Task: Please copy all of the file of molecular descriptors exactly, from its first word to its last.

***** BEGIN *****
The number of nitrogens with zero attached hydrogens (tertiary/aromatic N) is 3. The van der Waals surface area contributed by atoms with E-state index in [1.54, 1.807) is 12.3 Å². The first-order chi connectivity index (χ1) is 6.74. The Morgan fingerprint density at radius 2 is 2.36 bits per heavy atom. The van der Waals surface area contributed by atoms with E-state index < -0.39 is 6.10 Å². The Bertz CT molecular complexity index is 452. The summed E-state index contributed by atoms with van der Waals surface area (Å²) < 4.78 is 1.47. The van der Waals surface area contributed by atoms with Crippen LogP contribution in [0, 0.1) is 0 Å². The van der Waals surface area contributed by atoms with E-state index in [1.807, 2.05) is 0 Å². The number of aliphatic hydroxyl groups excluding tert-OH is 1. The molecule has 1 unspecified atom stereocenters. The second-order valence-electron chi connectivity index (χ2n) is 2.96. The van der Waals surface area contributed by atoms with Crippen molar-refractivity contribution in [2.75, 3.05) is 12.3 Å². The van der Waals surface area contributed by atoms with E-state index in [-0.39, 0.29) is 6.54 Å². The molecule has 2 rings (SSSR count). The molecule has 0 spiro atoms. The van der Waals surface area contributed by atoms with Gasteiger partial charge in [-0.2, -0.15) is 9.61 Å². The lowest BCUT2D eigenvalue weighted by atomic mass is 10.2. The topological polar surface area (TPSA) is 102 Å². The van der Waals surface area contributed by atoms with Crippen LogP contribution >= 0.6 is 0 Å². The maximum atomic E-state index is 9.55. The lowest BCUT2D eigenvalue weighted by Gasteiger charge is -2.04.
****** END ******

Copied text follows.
The number of nitrogens with zero attached hydrogens (tertiary/aromatic N) is 3. The van der Waals surface area contributed by atoms with E-state index in [1.54, 1.807) is 12.3 Å². The first-order chi connectivity index (χ1) is 6.74. The Morgan fingerprint density at radius 2 is 2.36 bits per heavy atom. The van der Waals surface area contributed by atoms with E-state index < -0.39 is 6.10 Å². The Bertz CT molecular complexity index is 452. The summed E-state index contributed by atoms with van der Waals surface area (Å²) < 4.78 is 1.47. The van der Waals surface area contributed by atoms with Crippen LogP contribution in [0, 0.1) is 0 Å². The van der Waals surface area contributed by atoms with E-state index in [1.807, 2.05) is 0 Å². The number of aliphatic hydroxyl groups excluding tert-OH is 1. The molecule has 1 unspecified atom stereocenters. The second-order valence-electron chi connectivity index (χ2n) is 2.96. The van der Waals surface area contributed by atoms with Crippen molar-refractivity contribution in [2.75, 3.05) is 12.3 Å². The van der Waals surface area contributed by atoms with E-state index in [-0.39, 0.29) is 6.54 Å². The molecule has 2 rings (SSSR count). The molecule has 0 spiro atoms. The van der Waals surface area contributed by atoms with Gasteiger partial charge in [-0.2, -0.15) is 9.61 Å². The lowest BCUT2D eigenvalue weighted by atomic mass is 10.2. The topological polar surface area (TPSA) is 102 Å². The van der Waals surface area contributed by atoms with Crippen LogP contribution >= 0.6 is 0 Å². The maximum atomic E-state index is 9.55. The lowest BCUT2D eigenvalue weighted by Gasteiger charge is -2.04.